Eternal Life, by Ross Baxter
Professor Jed Boffey checked his watch and swore angrily. His colleague had promised he would be coming in to the office, but once again had let him down. They had until the end of the day to submit the paper, and it looked like Boffey would have to finish it on his own.
He snatched up the desk phone and dialled, waiting impatiently as the line connected and rang.
“Professor Wickham?” came the distant voice on the other end.
“It’s gone ten o’clock!” Boffey scolded. “You promised you’d be in to help me complete the paper!”
“I know,” Wickham replied, “but I’m so close now. That stupid paper is nothing to what I’m doing; this is going to be the discovery of the century!”
“The university pay us to study and publish papers relating to bio-neural gene research, not your personal science fiction projects! I’ve been carrying you for months now and I’ve had enough. I’ll finish this paper on my own and it will just bear my name, not yours. I’m not going to lose my job here because of you!”
Wickham laughed derisively. “Fine! When I finish my work every top-flight university will be begging me to join them, and our current employer will be trading on my name for decades to come. As will you, Boffey.”
Boffey paused, trying desperately to control his temper. Academic teams could be notoriously hard to be part of and few egos were as large as professorial ones which lived off reputation and name as much as the substance of their research. Boffey’s relationship with Wickham had been strained from the start; neither had been made the senior partner and both wanted to steer the research and determine where the department’s meagre budget was spent. Boffey wished concentrate solely on the memory retention capacities of the mind, whilst Wickham’s interests centred more on the abstract study of what constituted the human soul. Although the topics were related in many ways, both professors regarded their work as mutually exclusive. Whilst Boffey concentrated on the clinical aspects of the connectivity and relationship of brain neurons in terms of cognitive memory, Wickham’s interests were more esoterically based. For years Wickham had been fascinated by the prospect of life after death, and what happens to mental consciousness following the death of the physical host. Although similar in many ways, their motivation, research and methodology could not be more different. Unfortunately for both the university expected them to work as a team, for the benefit of the institution’s academic reputation rather than the self aggrandisement of its two senior staff. Boffey realised this, and although he hated Wickham he knew that worsening the feud would do neither any good.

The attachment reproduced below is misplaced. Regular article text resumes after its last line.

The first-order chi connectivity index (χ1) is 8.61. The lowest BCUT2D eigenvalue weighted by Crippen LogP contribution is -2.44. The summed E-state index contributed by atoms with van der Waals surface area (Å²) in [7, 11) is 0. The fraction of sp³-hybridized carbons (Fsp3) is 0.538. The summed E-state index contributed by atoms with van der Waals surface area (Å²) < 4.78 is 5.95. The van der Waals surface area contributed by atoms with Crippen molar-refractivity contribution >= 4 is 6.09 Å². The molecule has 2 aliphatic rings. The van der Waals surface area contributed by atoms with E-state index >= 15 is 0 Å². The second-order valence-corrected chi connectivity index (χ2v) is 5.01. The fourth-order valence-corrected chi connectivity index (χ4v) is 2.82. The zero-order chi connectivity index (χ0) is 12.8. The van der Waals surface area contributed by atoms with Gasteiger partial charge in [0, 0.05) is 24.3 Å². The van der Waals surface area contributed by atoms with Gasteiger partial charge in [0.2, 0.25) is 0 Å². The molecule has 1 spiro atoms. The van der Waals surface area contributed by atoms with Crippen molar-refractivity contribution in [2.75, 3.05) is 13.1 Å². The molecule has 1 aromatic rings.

“Look, if we don’t get the paper in by today the Chancellor is going to want to know why. We can both do without that,” Boffey explained. “All I’m asking for is your help today putting it together.”
“I’m sorry but I just can’t help today,” said Wickham flatly. “I’ll phone the Chancellor to explain and I’ll ask for a few more days.”
“He’s already given us one extension, you know he won’t bend any further,” sighed Boffey.
“That’s the best I can do, but I’ll try and call you later,” said Wickham, hanging up.
Boffey looked at the now silent phone and shook his head. Without Wickham’s help it was going to be a very long day.
Boffey was awoken by the incessant ringing of his cell phone. He fumbled tired on his bedside table for the offending device, confused and still half asleep.
“Hello?” he mumbled.
“Boffey, its Wickham!” Wickham’s voice boomed from the receiver. “Are you awake?”
Boffey paused, his tired eyes focussed on the clock. “Damn it man, it’s four thirty in the morning!”
“I know,” said Wickham, sounding surprised, “but I’ve finally make the breakthrough. The answer to the eternal question of life after death is at my fingertips, you need to come to my lab right away!”
“I didn’t leave the university until eleven-thirty last night! As you know the Faculty Head generously extended the deadline until midnight,” Boffey said bitterly.
“Forget the paper,” rapped Wickham. “Get down here right away, you’ll be the first to see it and I promise you that you won’t be disappointed!”
For the second time in twenty-four hours Wickham hung up on him. Boffey put down the phone and flopped back into bed. He lay there, cursing his luck to have been saddled with Wickham, and yet again wishing he had taken up the offer from Chicago Medical School the previous year. Although dog tired he knew he would be unable to get back to sleep now, and so with weary resignation he rose and slowly started to dress.
At such an early hour in the morning there was little traffic on the freeway and Boffey arrived at the university quickly. Finding a parking space also proved easy, and before long he found himself outside the closed door to Wickham’s small lab in the Faculty of Medical Psychology. He had not been to Wickham’s lab for months, usually preferring to meet his colleague in the more welcoming environment of the faculty’s coffee lounge.